# Why do we use the inverse conversion formula to convert slope per radians to slope per degrees

This is a contribution question I'm making in hopes that others may benefit. I will provide my answer underneath. Initially I wanted to ask this question, but I solved it myself and I'd like to give back for the question I asked earlier. I will wait a day before selecting an answer in case anyone else wants a crack at it.

I asked a question earlier here about why I was getting a different answer when calculating the tangent slope of a line by using the secant method compared to using the Calculus method. I found out that the Calculus method always produces an answer relative to radian measure.

So the two answers I had were actually the same, except one was slope per radians and one was slope per degrees.

Why is it that when we convert radians to degrees we multiply radians $\ *\frac{180}{\pi}\$, but when we convert slope per radians to slope per degrees we have to multiply the inverse conversion formula slope per radians$\ *\frac{\pi}{180}\$?

I should give an example to explain better.

Given r radians, we get degrees by $\ r * \frac{180}{\pi}\$ Given d degrees, we get radians by $\ d * \frac{\pi}{180}\$

However, the opposite is true when converting slope per radians and slope per degrees:

Given s slope per radians, we get slope per degrees by $\ s * \frac{\pi}{180}\$ Given t slope per degrees, we get slope per radians by $\ t * \frac{180}{\pi}\$

It seems illogical that we convert slope per radians to slope per degrees by using the formula which converts degrees to radians. Since it's already in radian form?

• Same reason an hour is 60 minutes, but one mile per hour is one-sixtieth of a mile per minute. – Gerry Myerson Jun 8 '13 at 4:13
• And my question is regarding the peculiarity of using the inverse formula of conversion to convert miles per hour to miles per minute, when compared to just converting regular hours to regular minutes. My apologies if my answer is too concise. – Gerry Myerson Jun 8 '13 at 4:23
• @GerryMyerson I must apologize for not understanding your comment initially. Obviously I have a lot to learn and you are much wiser than I. Nonetheless, I put this question not to have it answered, but rather to provide an answer in case someone else isn't as wise and looks for an answer. I did not visualize slope per radians as a unit conversion with radians in the denominator. You are definitely correct in your comment and I retract my silly responses. – Klik Jun 8 '13 at 5:10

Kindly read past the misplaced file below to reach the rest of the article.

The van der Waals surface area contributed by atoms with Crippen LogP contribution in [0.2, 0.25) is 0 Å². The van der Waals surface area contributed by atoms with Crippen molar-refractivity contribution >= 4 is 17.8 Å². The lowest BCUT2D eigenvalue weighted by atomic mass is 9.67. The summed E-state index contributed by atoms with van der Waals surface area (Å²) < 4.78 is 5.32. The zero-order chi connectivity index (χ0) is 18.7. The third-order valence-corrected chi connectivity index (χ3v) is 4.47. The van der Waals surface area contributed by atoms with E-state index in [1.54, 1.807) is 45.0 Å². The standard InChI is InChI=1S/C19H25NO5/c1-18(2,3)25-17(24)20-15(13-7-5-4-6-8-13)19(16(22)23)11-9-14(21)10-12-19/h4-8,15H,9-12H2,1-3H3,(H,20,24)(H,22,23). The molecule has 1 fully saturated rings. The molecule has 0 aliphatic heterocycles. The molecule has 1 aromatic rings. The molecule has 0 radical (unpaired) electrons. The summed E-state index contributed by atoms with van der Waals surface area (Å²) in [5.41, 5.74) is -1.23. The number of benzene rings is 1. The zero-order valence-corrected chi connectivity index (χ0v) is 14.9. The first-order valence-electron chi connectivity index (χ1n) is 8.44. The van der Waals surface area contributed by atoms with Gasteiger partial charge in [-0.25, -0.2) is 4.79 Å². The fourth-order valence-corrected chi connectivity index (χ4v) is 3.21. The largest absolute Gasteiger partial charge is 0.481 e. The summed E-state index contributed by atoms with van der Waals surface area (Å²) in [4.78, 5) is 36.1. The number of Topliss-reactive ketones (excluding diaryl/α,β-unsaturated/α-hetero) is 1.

• The question reminds me about the story of someone who, on an exam for a pilot license was asked a question where the distance between two cities was given, the plane's mileage (in miles per gallon) was given, and he was to compute the fuel needed to travel between those two cities. He gave the correct answer, and the examiner asked how he knew whether to multiply or divide. He answered that he did both and chose the reasonable answer. A similar strategy handles many issues of the present sort. – Andreas Blass Jun 8 '13 at 15:50
• That's pretty much how I came up with the answer at first, I investigated as to why the unusual conversion afterwards. – Klik Jun 8 '13 at 20:29

Why is it that when we convert radians to degrees we multiply radians $\times \frac{180}π$ , but when we convert slope per radians to slope per degrees we have to multiply the inverse conversion formula slope per radians $\times \frac{π}{180}$

If we want to know an hour in terms of minutes, we multiply 1 hour $\times \frac{60}{1}$, given the result in minutes. If we want to know how convert 180 minutes, we divide $180$ minutes by $60$, i.e., multiply $180 \times \frac 1{60}$.

You'll find this phenomenon in any conversion: To convert temperature in degrees Celsius to temp in Fahrenheit, we have $F = \frac 95 C + 32$. To convert to from F to C, we need to invert this: $C = \frac 59(F-32)$

$R \text{ radians}\;\times \dfrac{180^\circ}{\pi \;\text{radians}} = \dfrac{R\times 180^\circ}{\pi}$.

"Radians" cancels as the unit, leaving a numeric value expressed in degrees.

$D \text{ degrees}\; \times \dfrac{\pi \;\text{radians}}{180\; \text{degrees}} = \dfrac{D\pi\;}{180}\;\text{ radians}$.